Black People : What about the ones with HIV?

Discussion in 'Black People Open Forum' started by karmashines, Apr 18, 2005.

  1. karmashines

    karmashines Banned MEMBER

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    With all the hysteria that's becoming present in our society over HIV/AIDS, one group seems to be forgotten: the ones unfortunate enough to contract the illness. They are considered to be the lowest of the low; since they were 'responsible' for their illness, they're not entitled to the same type of sympathy given for victims of other conditions, such as cancer. This perpetual shame might provoke some to make unwise sexual decisions, such as not disclosing to their partners they have an illness (who wants someone with AIDS). Or, they could wound up entangled in a constant web of self-despair and depression.

    So, my question is, when will society start seeing these people as human too? While the message of prevention is obviously important, there's got to be some focus on those who already have the condition, both in how they deal with the illness along with how society deals with it. With drugs and/or a healthy outlook, today's HIV-infected person can live many years. Infected women can have healthy babies. Life is not over if you have the illness, so why do we treat these people in the manner that we do? Part of the reason why some HIV-infected individuals continue to spread the disease is because of how we demonize them when they do disclose their condition.
     
  2. Kingpin

    Kingpin Well-Known Member MEMBER

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    More money is spent on AIDS research today than on cancer!!!!
     
  3. jamesfrmphilly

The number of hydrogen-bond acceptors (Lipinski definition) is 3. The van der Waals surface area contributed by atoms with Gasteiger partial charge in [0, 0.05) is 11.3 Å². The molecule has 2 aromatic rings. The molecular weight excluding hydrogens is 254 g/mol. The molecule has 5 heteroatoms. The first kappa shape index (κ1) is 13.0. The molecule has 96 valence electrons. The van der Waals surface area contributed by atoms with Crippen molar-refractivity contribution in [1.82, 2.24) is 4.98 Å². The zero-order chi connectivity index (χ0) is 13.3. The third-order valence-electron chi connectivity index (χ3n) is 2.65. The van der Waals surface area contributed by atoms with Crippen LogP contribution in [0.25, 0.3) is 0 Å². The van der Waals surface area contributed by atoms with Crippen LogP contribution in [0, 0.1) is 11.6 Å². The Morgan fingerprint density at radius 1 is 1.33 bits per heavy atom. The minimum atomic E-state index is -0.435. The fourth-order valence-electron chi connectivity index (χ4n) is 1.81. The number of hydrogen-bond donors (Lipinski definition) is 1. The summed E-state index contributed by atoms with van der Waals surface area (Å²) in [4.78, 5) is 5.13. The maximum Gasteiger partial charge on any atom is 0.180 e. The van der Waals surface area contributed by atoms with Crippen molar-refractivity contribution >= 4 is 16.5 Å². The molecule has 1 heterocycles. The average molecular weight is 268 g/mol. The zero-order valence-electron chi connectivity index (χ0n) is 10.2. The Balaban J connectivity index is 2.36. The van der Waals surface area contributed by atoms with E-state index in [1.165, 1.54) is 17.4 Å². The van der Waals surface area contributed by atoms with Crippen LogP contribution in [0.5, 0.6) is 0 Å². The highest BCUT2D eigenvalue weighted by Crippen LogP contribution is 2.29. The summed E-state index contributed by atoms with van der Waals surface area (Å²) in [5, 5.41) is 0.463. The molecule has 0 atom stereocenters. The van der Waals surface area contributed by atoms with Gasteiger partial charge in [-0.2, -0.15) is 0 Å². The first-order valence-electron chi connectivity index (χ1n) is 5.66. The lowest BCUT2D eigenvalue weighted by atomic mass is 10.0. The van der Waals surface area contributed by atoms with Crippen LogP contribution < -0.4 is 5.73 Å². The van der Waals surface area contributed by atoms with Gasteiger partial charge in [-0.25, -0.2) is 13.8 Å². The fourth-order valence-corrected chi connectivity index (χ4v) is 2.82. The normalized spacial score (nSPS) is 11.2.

jamesfrmphilly going above and beyond PREMIUM MEMBER

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    in the US, there is always a need to demonize some group or the other.
    that is the nature of our country.
     
  4. Radical Faith

    Radical Faith Well-Known Member MEMBER

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    Though I feel your concern and your passion the fact is in some case sex can't deadly. In the beginning it was homosexuals who were being affected by the HIV/AIDS virus through homosexual sex. Later heterosexuals were being infected heterosexual sex, sharing needles or blood transfusion. Now black women are contracting this disease by way of their husbands or men in their lives who are having homosexual affairs. The sad fact is sometimes our choices are deadly and impact the lives of so many. Those who have contracted the disease can be an inspiration such as Author Ashe or a lesson like Eric Wright aka Eazy E. Either way we seriously need to look at our sexual behavior and practices. As far as the treatment on our part of those who are living with HIV/AIDS we not only need more education available but we must be willing to be educated beyond abstainances as the solution. Once we change our attitude we will change the disease.


    Peace....
     
  5. Ralfa'il

    Ralfa'il Well-Known Member MEMBER

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    I don't know...

    Personally I never thought badly of people who were HIV positive.
    But then again, I never had anyone close to me who admitted to having AIDS although the rumors are abound in my family.


    I just thought people got skinny, caught pnuemonia and died.

    My aunt works in a hospital and she told me how nasty a toll the disease takes on some people and the stages they go through even BEFORE they are bed ridden.
     
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